The Council has received an update about the Bicycle Master Plan from Casey Serr, Operations and Planning Section Manager of Provo City Public Works Department.
Serr presented a technical report, which he said had been the work of several years drafting and planning as part of an effort to integrate bicycles into the Transportation Master Plan for the city.
The technical report is eight chapters long, with a detailed breakdown of current plans and future recommendations. The report also describes how the city’s plans have developed into their current form. Serr said the final plan is around 245 pages, with the recommendation section covering about 38 pages. The report was prepared by Alta Engineering, guided by a steering committee including Council Members and citizens.
The report also includes current plans from a variety of organizations and agencies which may impact Provo’s vision. These plans include input from UDOT (Utah Department of Transportation), MAG (Moutainland Association of Governments), UTA (Utah Transit Authority), the existing BRT (Bus and Rapid Transit) and Provo’s Vision 2030 documents and other sources.
Serr said chapter five of the report includes recommendations resulting from studying those and other plans, as well as input from the Council’s trip to Boulder, Colorado.
“We are purposing a streamlined version of the recommendations outlined in chapter five of this report for the Council to adopt officially as the Bicycle Master Plan. This will replace the current policy, and become a segment of the current Transportation Master Plan,” Serr said.
Other portions of the presented plan included way finding and bike parking, and the programs associated with how to make the Master Plan work with community goals. One key segment of the plan addresses how funding sources can be obtained.
“There are a lot of tools in the bike toolbox as a result of this report,” Serr said. “This document is going to be a working document for us now and into the future.”
Serr said there is no projected time-frame for the implementation of the plan, as available funds and budgeting for costs have yet to be worked out. Serr said the plan also lacks a discussion of how additional costs from construction elements and right-of-way will ultimately affect the plan, as those costs are hard to predict.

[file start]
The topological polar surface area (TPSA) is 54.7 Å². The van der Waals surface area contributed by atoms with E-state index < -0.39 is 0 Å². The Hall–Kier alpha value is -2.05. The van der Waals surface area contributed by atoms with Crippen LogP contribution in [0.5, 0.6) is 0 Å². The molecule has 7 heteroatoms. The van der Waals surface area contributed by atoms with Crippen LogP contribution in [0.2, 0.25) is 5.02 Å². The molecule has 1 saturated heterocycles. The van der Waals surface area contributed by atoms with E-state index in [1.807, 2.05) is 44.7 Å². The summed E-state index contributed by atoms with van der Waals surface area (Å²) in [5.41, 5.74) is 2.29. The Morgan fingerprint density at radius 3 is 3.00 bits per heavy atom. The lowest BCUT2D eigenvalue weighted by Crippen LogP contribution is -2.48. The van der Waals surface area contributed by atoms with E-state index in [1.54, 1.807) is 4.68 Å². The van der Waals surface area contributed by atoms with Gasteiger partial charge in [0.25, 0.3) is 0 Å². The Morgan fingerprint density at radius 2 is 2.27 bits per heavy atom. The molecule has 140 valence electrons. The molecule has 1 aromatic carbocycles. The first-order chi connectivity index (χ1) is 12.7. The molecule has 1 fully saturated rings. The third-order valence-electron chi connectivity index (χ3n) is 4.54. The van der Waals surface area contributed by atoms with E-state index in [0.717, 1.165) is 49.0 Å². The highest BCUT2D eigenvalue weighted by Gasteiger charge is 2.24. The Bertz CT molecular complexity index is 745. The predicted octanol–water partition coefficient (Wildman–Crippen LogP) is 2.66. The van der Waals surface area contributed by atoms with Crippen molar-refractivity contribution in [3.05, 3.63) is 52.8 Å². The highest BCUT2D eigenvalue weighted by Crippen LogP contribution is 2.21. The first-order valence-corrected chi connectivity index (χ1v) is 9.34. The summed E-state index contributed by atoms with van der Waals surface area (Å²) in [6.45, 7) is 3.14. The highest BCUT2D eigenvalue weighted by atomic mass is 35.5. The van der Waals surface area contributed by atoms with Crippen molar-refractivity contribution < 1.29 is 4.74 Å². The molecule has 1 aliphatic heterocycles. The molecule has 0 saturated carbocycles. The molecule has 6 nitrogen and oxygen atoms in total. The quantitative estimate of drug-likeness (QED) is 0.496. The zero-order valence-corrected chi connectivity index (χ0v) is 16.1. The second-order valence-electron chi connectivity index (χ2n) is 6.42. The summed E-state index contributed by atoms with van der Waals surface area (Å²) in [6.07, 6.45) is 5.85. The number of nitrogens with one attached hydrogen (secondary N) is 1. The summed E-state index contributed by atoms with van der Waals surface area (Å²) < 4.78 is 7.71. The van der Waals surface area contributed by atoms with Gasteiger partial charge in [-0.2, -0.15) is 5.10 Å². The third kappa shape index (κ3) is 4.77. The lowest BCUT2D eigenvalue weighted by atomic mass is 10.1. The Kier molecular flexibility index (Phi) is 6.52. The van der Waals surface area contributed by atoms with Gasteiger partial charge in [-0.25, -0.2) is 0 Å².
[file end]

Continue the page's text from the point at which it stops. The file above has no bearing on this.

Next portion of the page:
Council Member Rick Healey asked if there were anything that Serr disagrees with in the report. Serr responded he doesn’t necessarily disagree with anything in the plan, but acknowledges challenges to implementing parts of the plan.
“I don’t know if there’s anything I disagree with, but there are some elements that are clearly going to be a challenge to complete politically, financially, and fiscally,” Serr said.
Council member Hal Miller asked if this report has been shared with the Mayor’s Sustainability Committee, to which Serr responded that he had shared the plan with the Mayor’s office, but emphasized that the plan is still in draft form.
Serr indicated that at this time he’d like the Council to review the plan for potential red flags and stumbling blocks before the draft is finalized. However, he also expressed his confidence in the report.
“This is a good document; it has a lot of input from everyone,” Serr said. “If we implemented this plan I think we’d be able to garner a lot of national recognition for implementing a wise strategy.”
The Council will review this draft for several weeks before giving feedback to the public works department.
Are there issues you think the Council should give special attention to? What’s your idea for how bicycles fit into the community? Let your Council member know by commenting on this post, or on contacting them directly here.
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